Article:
Three-Step Framework for Accelerating Creative Thought

Three-Step Framework for Accelerating Creative Thought

Art by Artem Chebokha.

Over the last thirteen years, I have studied the art of music production.

My studies led me to create a YouTube channel that over 1.5 million people now view. The channel focuses on unearthing the core principles of various electronic artists. After five years and copious amounts of feedback, I have created the following framework to enhance creativity.

1. Collect a diverse assortment of information, novel ideas and experiences.

2. Capture everything curious or thought-provoking into an organised system. This approach could be using physical tools or digitalised with apps.

3. Contemplate your findings by creating moments of solitude in your schedule. Space allows connections between thoughts to develop unconsciously during the day.

Each one of these steps serves as a link in the chain that increases the odds of generating creative ideas. Having a framework to systematise the process takes the mystery out of the subject. Rather than thinking of creativity as a Muse visiting us, Steve Jobs provided a simpler explanation:

Creativity is just connecting things. When you ask creative people how they did something, they feel a little guilty because they didn’t really do it, they just saw something. It seemed obvious to them after a while. That’s because they were able to connect experiences they’ve had and synthesize new things. And the reason they were able to do that was that they’ve had more experiences or they have thought more about their experiences than other people. Unfortunately, that’s too rare a commodity. A lot of people in our industry haven’t had very diverse experiences. So they don’t have enough dots to connect, and they end up with very linear solutions without a broad perspective on the problem. The broader one’s understanding of the human experience, the better design we will have.

Collect

Expose yourself to a broad array of information to increase creative thought. The more packets of data you collect, which I'll call dots, the more optionality you have for connecting them.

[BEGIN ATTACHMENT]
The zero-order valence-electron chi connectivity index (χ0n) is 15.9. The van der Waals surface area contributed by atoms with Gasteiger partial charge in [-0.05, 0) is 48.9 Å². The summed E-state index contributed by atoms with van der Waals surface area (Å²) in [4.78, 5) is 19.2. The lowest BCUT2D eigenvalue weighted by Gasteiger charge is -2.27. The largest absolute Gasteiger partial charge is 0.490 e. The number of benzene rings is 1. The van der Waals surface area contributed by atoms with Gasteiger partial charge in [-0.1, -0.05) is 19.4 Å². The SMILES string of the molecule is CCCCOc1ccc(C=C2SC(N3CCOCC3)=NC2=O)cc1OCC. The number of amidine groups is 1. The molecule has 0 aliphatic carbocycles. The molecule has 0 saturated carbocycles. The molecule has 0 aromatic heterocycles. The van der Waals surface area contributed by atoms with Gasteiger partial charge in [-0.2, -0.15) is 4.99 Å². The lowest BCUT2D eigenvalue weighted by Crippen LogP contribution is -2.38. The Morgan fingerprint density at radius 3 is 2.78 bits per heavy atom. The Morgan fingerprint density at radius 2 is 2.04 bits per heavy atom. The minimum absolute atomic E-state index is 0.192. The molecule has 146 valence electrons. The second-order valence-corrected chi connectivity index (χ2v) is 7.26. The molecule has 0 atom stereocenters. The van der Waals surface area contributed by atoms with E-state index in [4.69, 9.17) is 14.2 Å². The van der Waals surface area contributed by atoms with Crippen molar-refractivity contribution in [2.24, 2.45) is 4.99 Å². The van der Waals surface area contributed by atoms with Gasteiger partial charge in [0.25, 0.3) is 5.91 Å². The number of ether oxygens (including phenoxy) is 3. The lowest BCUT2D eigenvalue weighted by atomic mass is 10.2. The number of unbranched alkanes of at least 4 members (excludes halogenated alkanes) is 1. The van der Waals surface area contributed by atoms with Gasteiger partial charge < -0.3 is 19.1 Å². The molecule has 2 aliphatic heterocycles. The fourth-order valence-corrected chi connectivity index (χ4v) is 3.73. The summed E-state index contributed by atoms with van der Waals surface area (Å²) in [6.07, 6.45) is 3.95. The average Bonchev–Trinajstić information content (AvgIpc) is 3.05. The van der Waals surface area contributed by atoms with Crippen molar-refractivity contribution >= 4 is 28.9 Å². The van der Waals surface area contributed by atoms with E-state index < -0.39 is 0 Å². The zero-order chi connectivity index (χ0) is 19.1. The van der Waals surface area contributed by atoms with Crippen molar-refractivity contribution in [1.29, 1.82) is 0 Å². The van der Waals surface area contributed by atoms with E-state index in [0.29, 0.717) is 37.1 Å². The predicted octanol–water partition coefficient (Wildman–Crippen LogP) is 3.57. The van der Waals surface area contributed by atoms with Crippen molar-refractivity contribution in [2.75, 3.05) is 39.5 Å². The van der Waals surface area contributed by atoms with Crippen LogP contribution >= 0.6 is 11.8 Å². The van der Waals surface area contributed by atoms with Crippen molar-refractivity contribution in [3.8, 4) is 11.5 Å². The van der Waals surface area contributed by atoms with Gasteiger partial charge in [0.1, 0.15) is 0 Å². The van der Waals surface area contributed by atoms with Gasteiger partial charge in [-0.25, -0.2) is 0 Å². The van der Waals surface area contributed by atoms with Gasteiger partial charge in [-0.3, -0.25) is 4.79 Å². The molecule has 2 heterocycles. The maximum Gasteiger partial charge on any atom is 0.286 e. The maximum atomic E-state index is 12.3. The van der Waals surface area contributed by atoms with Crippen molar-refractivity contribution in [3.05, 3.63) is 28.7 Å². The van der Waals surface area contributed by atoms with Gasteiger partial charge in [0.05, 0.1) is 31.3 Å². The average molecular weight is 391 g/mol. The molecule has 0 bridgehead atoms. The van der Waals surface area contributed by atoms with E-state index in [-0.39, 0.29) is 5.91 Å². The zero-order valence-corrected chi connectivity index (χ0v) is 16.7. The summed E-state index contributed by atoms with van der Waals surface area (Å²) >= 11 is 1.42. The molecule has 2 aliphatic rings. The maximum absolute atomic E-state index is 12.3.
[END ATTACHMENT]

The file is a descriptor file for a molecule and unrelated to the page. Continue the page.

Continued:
The easiest way of collecting dots is to develop habits and systems that compound. Here are a few of mine:

- Fifteen minutes of philosophy every morning

- Ninety minutes of reading during the day

- Listening to podcasts while cooking

Another analogy comes from Maria Popova and how she imagines information as blocks:

The more of these building blocks we have, and the more diverse their shapes and colors, the more interesting our castles will become. Because if we only have one color and one shape, it greatly limits how much we can create, even within our one area of expertise.

Once you've built these systems, you might stumble upon a potential pitfall: a lack of inspiration. This feeling occurs when you're not collecting enough dots through not reading widely enough or experiencing new things. This lack of exploration keeps your thoughts on the same tracks, following the same patterns. The easiest fix for this is to broaden the scope of your intake.

Step outside your comfort zone with the material you consume, but never try to force exploration. Don’t read the trending titles; let your curiosity lead you into undiscovered territory. You never know where the next dot will emerge from that contributes to your creative work.

Capture

You can capture information into two high-level places: the physical, or digital realm.

Best-selling author Ryan Holiday has written an extensive post sharing the details of his system. In the post, he emphasises that Robert Greene taught him the process while Ryan worked as his research assistant. His workflow centres around writing ideas, quotes, and research onto 4×6 notecards. He stores the cards in rectangular boxes, organised with dividers by subject.

I prefer the digital route for flexibility.

Evernote, Notion, and Roam are popular choices. Each application suits differing personality types. Anne-Laure Le Cunff from NessLabs describes Evernote as being for librarians, Notion for architects, and Roam for gardeners.

- Librarians enjoy organising information into a system that allows for easy browsing.

- Architects enjoy building systems that emulate how they think.

- Gardeners enjoy connecting notes and growing their thoughts over time.

I use Roam for its networked thought capabilities.